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U.S. Department of Health and Human Services

Inspections, Compliance, Enforcement, and Criminal Investigations

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ACPETAMAR De R.L. 11/18/13

  

Department of Health and Human Services logoDepartment of Health and Human Services

Public Health Service
Food and Drug Administration
 
College Park, MD 

 

November 18, 2013
 
WARNING LETTER
 
 
VIA EXPRESS DELIVERY
 
Mr. Jose Vidal
President
Acpetamar De R.L.
Final Avenida Miramar
Acajutla, Sonsonate, El Salvador
 
                                                Re: # 411352
 
Dear Mr. Vidal:
 
We inspected your seafood processing facility Acpetamar De R.L., located at Final Avenida Miramar, Barrio Las Penas, Acajutla, Sonsonate, El Salvador, on April 19, 2013. During that inspection, we found that you had serious violations of the seafood Hazard Analysis and Critical Control Point (HACCP) regulation, Title 21, Code of Federal Regulations, Part 123 (21 CFR 123). That inspection resulted in FDA’s issuance of a FDA-483, Inspectional Observations, listing the deviations at your firm at the conclusion of the inspection. We acknowledge receipt of your response sent via email on May 28, 2013. Your response included various documents including, letter dated May 23, 2013, revised HACCP plan, corrective action report, standard operating procedures and product specification sheet. However, our evaluation of the documentation revealed that the response was not adequate as further described in this letter.
 
In accordance with 21 CFR 123.6(g), failure of a processor of fish or fishery products to have and implement a HACCP plan that complies with this section or otherwise operate in accordance with the requirements of Part 123, renders the fish or fishery products adulterated within the meaning of Section 402(a)(4) of the Federal Food, Drug, and Cosmetic Act (the Act), 21 U.S.C. § 342(a)(4). Accordingly, your fish products are adulterated, in that they have been prepared, packed, or held under conditions whereby they may have been rendered injurious to health. You may find the Act, the seafood HACCP regulation and the 4th Edition of the Fish and Fisheries Products Hazards & Controls Guidance (the Hazards Guide) through links in FDA's home page at www.fda.gov.  
 
The Hazards Guide can be found on our web site at: http://www.fda.gov/Food/GuidanceComplianceRegulatoryInformation/GuidanceDocuments/Seafood/FishandFisheriesProductsHazardsandControlsGuide/default.htm
  
This action is based on the following serious deviations:
 
1.      You must have a HACCP plan that, at a minimum, lists the critical limits that must be met, to comply with 21 CFR 123.6(c)(3). A critical limit is defined in 21 CFR 123.3(c) as “the maximum or minimum value to which a physical, biological, or chemical parameter must be controlled at a critical control point to prevent, eliminate, or reduce to an acceptable level the occurrence of the identified food safety hazard. However, your firm’s revised HACCP plan for “(b)(4),” is not adequate, as follows:
 
a.       Your HACCP plan lists a critical limit for sensory/organoleptic evaluation at the “(b)(4)” critical control point that is not adequate to control scombrotoxin (histamine) formation. Specifically, the critical limit states “(b)(4)” with no critical limit value. FDA recommends a critical limit of no more than 2.5% decomposition persistent and perceptible. For example, no more than 2 fish in a sample of 118 fish may show signs of decomposition.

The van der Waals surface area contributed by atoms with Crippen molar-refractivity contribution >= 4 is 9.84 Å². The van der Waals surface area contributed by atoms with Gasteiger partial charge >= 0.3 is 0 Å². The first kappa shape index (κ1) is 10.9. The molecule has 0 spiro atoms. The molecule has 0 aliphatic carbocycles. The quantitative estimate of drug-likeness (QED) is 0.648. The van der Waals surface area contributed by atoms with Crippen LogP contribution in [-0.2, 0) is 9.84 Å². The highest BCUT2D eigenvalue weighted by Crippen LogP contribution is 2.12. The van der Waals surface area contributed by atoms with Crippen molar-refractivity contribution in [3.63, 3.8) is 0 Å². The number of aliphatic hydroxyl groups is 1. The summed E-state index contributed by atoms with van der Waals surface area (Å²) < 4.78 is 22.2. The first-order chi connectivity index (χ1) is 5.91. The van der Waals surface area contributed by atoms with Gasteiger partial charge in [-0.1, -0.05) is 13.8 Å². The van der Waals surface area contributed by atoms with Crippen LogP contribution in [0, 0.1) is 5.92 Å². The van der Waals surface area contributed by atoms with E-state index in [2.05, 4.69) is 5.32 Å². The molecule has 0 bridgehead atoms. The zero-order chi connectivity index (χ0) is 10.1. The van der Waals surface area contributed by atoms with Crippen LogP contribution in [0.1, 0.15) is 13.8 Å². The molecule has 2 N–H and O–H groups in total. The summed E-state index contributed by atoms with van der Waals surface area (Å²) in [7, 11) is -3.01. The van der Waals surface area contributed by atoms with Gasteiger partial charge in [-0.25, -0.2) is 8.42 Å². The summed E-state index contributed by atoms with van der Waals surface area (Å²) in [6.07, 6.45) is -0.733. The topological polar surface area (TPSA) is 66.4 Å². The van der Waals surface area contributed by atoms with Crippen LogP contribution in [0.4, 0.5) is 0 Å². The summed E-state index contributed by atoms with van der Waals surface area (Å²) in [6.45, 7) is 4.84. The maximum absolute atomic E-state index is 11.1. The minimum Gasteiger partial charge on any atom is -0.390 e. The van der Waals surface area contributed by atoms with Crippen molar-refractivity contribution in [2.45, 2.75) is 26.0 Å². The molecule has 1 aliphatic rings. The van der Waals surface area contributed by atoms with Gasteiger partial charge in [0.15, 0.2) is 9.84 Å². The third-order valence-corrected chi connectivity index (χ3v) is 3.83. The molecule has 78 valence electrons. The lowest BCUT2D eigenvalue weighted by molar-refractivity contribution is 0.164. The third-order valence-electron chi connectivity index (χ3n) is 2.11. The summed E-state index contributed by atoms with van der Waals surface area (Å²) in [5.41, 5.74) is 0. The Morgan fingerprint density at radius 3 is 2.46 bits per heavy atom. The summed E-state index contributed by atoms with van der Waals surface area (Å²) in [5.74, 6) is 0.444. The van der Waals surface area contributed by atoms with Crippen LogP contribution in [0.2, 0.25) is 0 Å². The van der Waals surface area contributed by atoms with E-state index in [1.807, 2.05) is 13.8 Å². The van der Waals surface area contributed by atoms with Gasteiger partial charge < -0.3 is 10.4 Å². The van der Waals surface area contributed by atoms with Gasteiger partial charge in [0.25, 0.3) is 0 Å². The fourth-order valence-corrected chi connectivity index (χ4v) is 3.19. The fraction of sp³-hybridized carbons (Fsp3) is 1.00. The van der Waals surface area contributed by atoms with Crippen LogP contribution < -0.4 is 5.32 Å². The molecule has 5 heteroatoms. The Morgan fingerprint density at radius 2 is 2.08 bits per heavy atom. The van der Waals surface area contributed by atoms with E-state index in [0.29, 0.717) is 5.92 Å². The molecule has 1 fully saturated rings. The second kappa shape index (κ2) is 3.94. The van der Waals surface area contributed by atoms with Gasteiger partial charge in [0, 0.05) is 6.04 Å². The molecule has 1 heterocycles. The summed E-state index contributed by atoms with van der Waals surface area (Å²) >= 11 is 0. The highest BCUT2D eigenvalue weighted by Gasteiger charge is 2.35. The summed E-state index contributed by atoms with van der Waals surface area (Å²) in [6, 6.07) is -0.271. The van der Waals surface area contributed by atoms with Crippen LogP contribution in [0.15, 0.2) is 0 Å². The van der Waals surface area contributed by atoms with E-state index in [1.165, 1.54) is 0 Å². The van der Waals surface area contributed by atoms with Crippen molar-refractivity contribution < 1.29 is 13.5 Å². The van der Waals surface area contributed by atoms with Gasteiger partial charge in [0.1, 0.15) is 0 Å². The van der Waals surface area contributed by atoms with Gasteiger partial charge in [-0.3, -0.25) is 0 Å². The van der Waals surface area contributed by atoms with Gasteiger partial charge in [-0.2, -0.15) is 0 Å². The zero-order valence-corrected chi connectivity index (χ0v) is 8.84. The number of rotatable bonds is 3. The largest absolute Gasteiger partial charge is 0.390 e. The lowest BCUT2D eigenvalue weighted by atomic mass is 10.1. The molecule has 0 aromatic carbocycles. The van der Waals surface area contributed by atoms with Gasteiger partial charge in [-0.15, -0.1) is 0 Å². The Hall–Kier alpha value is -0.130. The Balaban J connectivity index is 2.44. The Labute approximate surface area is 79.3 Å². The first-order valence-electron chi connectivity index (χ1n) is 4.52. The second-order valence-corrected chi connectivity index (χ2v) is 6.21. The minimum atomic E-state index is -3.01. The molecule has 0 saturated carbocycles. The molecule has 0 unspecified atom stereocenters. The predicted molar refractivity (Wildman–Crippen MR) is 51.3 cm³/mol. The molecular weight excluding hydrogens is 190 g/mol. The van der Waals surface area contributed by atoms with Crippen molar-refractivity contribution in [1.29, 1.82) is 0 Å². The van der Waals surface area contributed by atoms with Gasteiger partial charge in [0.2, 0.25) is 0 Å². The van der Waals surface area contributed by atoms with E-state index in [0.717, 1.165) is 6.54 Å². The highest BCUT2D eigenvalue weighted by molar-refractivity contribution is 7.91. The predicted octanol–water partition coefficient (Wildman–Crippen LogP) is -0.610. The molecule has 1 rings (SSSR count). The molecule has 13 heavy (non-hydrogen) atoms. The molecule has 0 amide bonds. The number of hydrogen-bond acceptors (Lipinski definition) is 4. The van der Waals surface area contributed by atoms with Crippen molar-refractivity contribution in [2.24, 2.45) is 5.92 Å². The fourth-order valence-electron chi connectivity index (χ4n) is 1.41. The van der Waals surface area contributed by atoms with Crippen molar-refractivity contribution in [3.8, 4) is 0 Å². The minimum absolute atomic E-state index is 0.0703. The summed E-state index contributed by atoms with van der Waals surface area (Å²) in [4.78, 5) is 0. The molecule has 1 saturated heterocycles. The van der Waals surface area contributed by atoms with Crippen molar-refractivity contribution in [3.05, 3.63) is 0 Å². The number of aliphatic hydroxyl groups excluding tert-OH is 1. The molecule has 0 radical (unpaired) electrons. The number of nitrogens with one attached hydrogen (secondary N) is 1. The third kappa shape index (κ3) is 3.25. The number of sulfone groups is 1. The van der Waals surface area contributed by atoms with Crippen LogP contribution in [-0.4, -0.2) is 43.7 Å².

b.      Your HACCP plan does not list a critical limit for internal temperature monitoring at the dock (i.e., at the time of off-loading). As a primary processor receiving the fish directly from the harvest vessel, your firm is responsible for ensuring the fish were maintained under appropriate conditions while they were held onboard the vessels.  Consequently, in addition to sensory evaluation mentioned above, your firm needs to include an internal temperature monitoring control at the time the fish are off-loaded from the vessels. Your revised HACCP does include  “(b)(4)”; however, the plan does not identify whether this temperature is taken at the dock as the fish are unloaded; or whether this temperature is taken at your facility after the fish have been transported from the dock. Further, your firm is located about (b)(4); consequently, your plan should list a critical limit for internal temperatures at offloading from the vessel AND critical limits that address transportation conditions from the dock to your facility.
 
c.       Your HACCP plan lists a critical limit “(b)(4)” that is not adequate to control scombrotoxin (histamine) formation. Your listed critical limit does not appear to provide assurances for safe handling of fish aboard the harvest vessels. The plan does not adequately describe the (b)(4) letter and does not include the parameters your firm is intending to monitor relative to time and temperature exposures of the fish while onboard the vessels. Additionally, the harvest vessel record needs to accompany each lot of fish received from each vessel. The document should be completed by the fishermen and document safety controls aboard the vessel during that trip and signed by the most responsible person aboard the vessel. Alternatively, your firm may choose to conduct histamine testing on a representative number of fish from each harvest vessel.
 
d.      Your HACCP plan lists critical limits at the “(b)(4)” critical control point that cumulatively are not adequate to control scombrotoxin (histamine) formation. Specifically, your revised plan includes steps that are numbered from (b)(4) and lists “Product is not exposed to temperatures (b)(4) for more than (b)(4) during receiving to refrigerated storage.” Combining refrigerated storage and unrefrigerated processing steps into a single critical control point is not appropriate as a control for scombrotoxin formation unless processing conditions are identical to refrigerated storage conditions (b)(4).   During unrefrigerated processing steps, ambient temperatures are expected to exceed (b)(4); therefore, cumulative exposure times must be controlled. Unless the processing areas for (b)(4) refrigerated (b)(4), your firm will need to control the total/cumulative exposure times to unrefrigerated conditions throughout  the processing steps to ensure the products do not exceed the listed time (b)(4)